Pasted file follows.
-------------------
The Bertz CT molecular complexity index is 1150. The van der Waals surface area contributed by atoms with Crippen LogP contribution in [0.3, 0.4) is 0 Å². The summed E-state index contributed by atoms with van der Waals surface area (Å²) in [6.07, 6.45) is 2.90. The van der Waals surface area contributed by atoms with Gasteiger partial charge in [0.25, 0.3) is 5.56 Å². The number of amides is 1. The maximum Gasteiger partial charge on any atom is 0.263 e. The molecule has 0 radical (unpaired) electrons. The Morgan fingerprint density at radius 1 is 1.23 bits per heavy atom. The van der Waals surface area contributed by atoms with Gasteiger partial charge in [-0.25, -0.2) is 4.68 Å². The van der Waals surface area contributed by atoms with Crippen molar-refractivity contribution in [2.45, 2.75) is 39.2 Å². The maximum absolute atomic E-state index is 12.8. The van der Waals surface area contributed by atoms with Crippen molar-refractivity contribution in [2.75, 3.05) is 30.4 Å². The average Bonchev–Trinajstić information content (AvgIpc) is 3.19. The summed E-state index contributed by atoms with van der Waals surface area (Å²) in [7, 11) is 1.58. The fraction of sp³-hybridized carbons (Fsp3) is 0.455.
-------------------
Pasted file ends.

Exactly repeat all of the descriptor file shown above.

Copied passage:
The Bertz CT molecular complexity index is 1150. The van der Waals surface area contributed by atoms with Crippen LogP contribution in [0.3, 0.4) is 0 Å². The summed E-state index contributed by atoms with van der Waals surface area (Å²) in [6.07, 6.45) is 2.90. The van der Waals surface area contributed by atoms with Gasteiger partial charge in [0.25, 0.3) is 5.56 Å². The number of amides is 1. The maximum Gasteiger partial charge on any atom is 0.263 e. The molecule has 0 radical (unpaired) electrons. The Morgan fingerprint density at radius 1 is 1.23 bits per heavy atom. The van der Waals surface area contributed by atoms with Gasteiger partial charge in [-0.25, -0.2) is 4.68 Å². The van der Waals surface area contributed by atoms with Crippen molar-refractivity contribution in [2.45, 2.75) is 39.2 Å². The maximum absolute atomic E-state index is 12.8. The van der Waals surface area contributed by atoms with Crippen molar-refractivity contribution in [2.75, 3.05) is 30.4 Å². The average Bonchev–Trinajstić information content (AvgIpc) is 3.19. The summed E-state index contributed by atoms with van der Waals surface area (Å²) in [7, 11) is 1.58. The fraction of sp³-hybridized carbons (Fsp3) is 0.455.